“Homecoming” by Fyan Farker

Tiny orbs. That was what held her shirt together and split for the infinite. When she let them fall out of orbit, I knew I was going to—even if everything was okay.

They brought me here. Lindsay had left the couch, but she made me stay. The meatloaf rug folded in clumps up the coffee table’s legs. I pushed it flat with my foot, crushing Pop Tart sprinkles with my toes. Anytime I opened my mouth, she covered it with her hate. It dragged her to my face, hoping to find a new home, out of her and into me.

Outside, the sky rotted in shades of bruise.

At first, she wanted to know. There was no way I could describe the plainness of it all—her face, her fuck, the combination of her body, the shadows hiding the rest. She wanted more, to believe she was replaced and it was worth it. At least let there be justice in that.

I sat, waiting. This night had already happened. I dreamt of after, of full nails to bite left between couch cushions, of clocks set by my fingers, of old cigarettes stuck on other tongues and I wetting their cancer. She let me have a beer around midnight, but she also made me stay. The privilege of being told, that was what we moved on to.

She asked me if I thought this was fair. I said that it was not. She asked me again. I said the same. The Budweiser label decayed in red flakes, stuck in the hard tips of fingerprints. We let the room fill with ether, playing chicken, before she ignited it with spit. One of Lindsay’s hairs stuck to the Bic where the warning label used to be. I peeled it off last week while we watched TV. The collected filth formed a scab.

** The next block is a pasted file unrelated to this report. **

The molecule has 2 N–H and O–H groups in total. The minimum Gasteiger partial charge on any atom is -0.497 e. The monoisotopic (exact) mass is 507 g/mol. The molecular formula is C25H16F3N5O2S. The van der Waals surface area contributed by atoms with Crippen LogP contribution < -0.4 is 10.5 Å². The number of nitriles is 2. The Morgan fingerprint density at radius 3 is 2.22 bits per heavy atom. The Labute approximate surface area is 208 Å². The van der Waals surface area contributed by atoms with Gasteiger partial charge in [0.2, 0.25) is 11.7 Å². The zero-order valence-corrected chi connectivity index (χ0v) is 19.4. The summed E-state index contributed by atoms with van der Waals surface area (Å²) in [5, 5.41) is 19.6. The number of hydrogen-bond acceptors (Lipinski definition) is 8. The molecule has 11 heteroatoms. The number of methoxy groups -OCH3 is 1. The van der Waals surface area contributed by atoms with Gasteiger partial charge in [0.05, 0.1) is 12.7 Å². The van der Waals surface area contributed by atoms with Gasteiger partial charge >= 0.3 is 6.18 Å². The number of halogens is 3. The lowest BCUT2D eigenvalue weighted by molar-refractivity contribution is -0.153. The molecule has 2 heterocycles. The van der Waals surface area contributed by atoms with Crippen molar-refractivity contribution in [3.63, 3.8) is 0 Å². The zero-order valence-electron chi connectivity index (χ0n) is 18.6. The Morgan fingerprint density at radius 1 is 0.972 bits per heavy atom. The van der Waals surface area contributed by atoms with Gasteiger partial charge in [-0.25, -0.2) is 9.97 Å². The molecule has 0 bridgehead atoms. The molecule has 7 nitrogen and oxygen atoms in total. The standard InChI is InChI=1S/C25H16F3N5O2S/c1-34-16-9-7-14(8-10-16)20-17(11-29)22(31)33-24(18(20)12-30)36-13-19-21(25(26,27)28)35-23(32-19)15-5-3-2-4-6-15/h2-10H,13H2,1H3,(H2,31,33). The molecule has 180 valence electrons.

She said I was a schizopath. I did not correct her. In a wet inhale she figured it out.

She asked what she should tell people, and who to tell. The question came with a clause—it made her think she had to move. She took my silence as agreement, or maybe dismissal, to the empty threat. I thought she would let me go, but I had to wait, at least until the mildew dried from her face.

When the bruise became jaundiced, and its banana-rot light offered her sleep, it was over. I took my four empty beers in one hand and brought them outside. There were lies out there. Orbs stuck between it all. Stuck and sticking to what was true. I kept up with all of it. Lindsay wore Gap jeans. I did too. So did the girl that brought me here, I think. The stink and flakes of my body were my own.

The orange letter above the subway stairs had nothing to do with me, just Lindsay. I doubt I would be back. She needed this space to move her life into, something I had already decided did not matter.


Profile: Fyan Farker

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